Should your products be designed by your customers, or inspired by your customers?
We talk about designing products for customers, getting feedback from customers, focusing on problems, and the differences between requirements and design. I’ll wager that every product manager has thought about these things.
J.D. Meier wrote a good article about the best practices of being a product manager, including a tip to get customers (or their proxies) directly connected to developers. After enjoying the article, I was reading through the comments. And I got to #11, from “Bob.” In his comment, Bob said [bold is mine]:
“…Building a product that customers will want to buy means transforming those needs into product specifications. You don’t want a product designed by your customers, you want a product inspired by your customers. That means thinking about wants and needs in a different way….”
There are some ideas, or phrasings of ideas that just stick with you. Maybe I’m receptive because I just read the wikipedia article on koans. Whatever the reason, when I read Bob’s sentence, I walk away with several concepts at different levels.
At the end of the day, as a product manager, you don’t (or at least shouldn’t) write down, prioritize, and implement a list of features. That’s just execution against a solution designed by your customer.
A therapist does not interview a patient and then simply prescribe that they “stop doing that.” A therapist will interview the patient, and elicit information – with the goal of understanding the problems that need to be addressed. A product manager (or business analyst) should do the same thing. The product manager should identify the requirements of the customers.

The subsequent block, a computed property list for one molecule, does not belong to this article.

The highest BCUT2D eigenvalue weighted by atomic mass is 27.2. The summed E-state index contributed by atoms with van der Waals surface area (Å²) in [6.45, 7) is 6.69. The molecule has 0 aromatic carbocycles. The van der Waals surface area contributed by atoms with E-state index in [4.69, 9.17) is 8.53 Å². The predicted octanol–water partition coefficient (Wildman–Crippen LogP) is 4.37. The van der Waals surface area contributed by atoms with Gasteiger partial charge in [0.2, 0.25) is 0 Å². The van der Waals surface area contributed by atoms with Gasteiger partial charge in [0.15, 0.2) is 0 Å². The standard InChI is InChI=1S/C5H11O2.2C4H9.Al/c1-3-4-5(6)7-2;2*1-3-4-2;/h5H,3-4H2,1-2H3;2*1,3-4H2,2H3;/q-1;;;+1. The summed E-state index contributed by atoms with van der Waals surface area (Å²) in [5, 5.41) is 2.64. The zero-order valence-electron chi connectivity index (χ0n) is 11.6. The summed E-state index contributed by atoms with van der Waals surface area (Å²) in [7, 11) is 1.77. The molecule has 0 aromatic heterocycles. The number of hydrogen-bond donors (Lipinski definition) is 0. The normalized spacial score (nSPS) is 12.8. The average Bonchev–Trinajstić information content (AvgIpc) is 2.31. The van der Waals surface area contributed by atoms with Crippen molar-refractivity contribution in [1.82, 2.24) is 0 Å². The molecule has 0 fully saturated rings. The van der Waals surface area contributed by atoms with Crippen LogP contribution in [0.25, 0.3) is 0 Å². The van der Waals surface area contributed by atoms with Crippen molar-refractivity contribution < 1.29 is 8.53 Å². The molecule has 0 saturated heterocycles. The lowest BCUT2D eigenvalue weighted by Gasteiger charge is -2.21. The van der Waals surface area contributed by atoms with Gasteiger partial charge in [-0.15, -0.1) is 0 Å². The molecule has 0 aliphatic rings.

Understanding these requirements is a necessary (but not sufficient) component of developing products inspired by you customers.
Depending on which debate you’re having on a given day, design can mean “choosing to address the customer’s needs with software” or “deciding that you must invoice the customer before shipping their order” or “making sure that the customer gets feedback in the UI automatically without additional action.”
Regardless, a user’s goals (not the buyer’s goals) are a key driver of developing great products. By developing personas and incorporating an understanding of their personal goals into products, you are given an opportunity to be inspired by your customers. A focus group is more likely to tell you how to solve their problems than they are to express the importance of their problems. Unless you’re lucky enough to have a focus group populated with other product managers.
I think the requirements versus design debate is, when thinking about inspiration, (a) murkier than ever, and (b) less relevant than before. If I’m struggling with a particular team on a particular project, where an improvement in role definition and responsibility assignment is needed, I will help the people make an explicit distinction. When the murkiness is not hurting people, I’m happy to leave it murky.
What is important is that the stakeholder’s goals (including customer needs and internal stakeholder goals) be communicated effectively to the team developing the solution.
Understanding the distinction between problems and problem manifestations (or solutions) is a necessary, but insufficient component of developing products that are inspired by your customers.
Ponder the Koan
The cool thing about a Koan is that the statement (or question) is intended to cause you to think, and to help you reach enlightenment. I’m not wrapping up this article with a ‘conclusion’ section, but a ‘go ponder some more’ section. I know that I will be thinking about this when I have my next conversation, draw my next diagram, and write my next requirement.
You don’t want a product designed by your customers, you want a product inspired by your customers.